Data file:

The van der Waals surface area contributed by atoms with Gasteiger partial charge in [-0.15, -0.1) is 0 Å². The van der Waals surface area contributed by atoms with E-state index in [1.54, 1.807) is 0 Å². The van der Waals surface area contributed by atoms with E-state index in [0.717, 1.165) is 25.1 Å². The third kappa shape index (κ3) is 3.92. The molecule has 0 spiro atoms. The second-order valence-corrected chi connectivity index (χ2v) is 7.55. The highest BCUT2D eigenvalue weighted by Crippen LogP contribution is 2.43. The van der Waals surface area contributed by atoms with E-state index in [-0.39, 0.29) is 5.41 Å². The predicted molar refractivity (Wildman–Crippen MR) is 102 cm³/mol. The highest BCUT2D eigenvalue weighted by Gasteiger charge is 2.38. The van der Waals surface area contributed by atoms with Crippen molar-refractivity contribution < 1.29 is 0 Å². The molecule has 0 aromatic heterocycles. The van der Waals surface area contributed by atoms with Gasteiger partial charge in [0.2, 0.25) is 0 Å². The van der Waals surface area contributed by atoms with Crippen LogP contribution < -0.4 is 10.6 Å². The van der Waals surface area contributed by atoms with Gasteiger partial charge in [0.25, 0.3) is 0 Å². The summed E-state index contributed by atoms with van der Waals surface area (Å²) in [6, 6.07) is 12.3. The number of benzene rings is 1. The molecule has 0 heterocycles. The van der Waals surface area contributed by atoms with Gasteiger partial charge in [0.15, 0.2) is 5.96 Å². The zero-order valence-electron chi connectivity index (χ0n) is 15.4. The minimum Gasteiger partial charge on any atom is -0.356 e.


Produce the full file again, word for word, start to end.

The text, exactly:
The van der Waals surface area contributed by atoms with Gasteiger partial charge in [-0.15, -0.1) is 0 Å². The van der Waals surface area contributed by atoms with E-state index in [1.54, 1.807) is 0 Å². The van der Waals surface area contributed by atoms with E-state index in [0.717, 1.165) is 25.1 Å². The third kappa shape index (κ3) is 3.92. The molecule has 0 spiro atoms. The second-order valence-corrected chi connectivity index (χ2v) is 7.55. The highest BCUT2D eigenvalue weighted by Crippen LogP contribution is 2.43. The van der Waals surface area contributed by atoms with E-state index in [-0.39, 0.29) is 5.41 Å². The predicted molar refractivity (Wildman–Crippen MR) is 102 cm³/mol. The highest BCUT2D eigenvalue weighted by Gasteiger charge is 2.38. The van der Waals surface area contributed by atoms with Crippen molar-refractivity contribution < 1.29 is 0 Å². The molecule has 0 aromatic heterocycles. The van der Waals surface area contributed by atoms with Gasteiger partial charge in [0.2, 0.25) is 0 Å². The van der Waals surface area contributed by atoms with Crippen LogP contribution < -0.4 is 10.6 Å². The van der Waals surface area contributed by atoms with Gasteiger partial charge in [0.25, 0.3) is 0 Å². The summed E-state index contributed by atoms with van der Waals surface area (Å²) in [6, 6.07) is 12.3. The number of benzene rings is 1. The molecule has 0 heterocycles. The van der Waals surface area contributed by atoms with Gasteiger partial charge in [0.15, 0.2) is 5.96 Å². The zero-order valence-electron chi connectivity index (χ0n) is 15.4. The minimum Gasteiger partial charge on any atom is -0.356 e.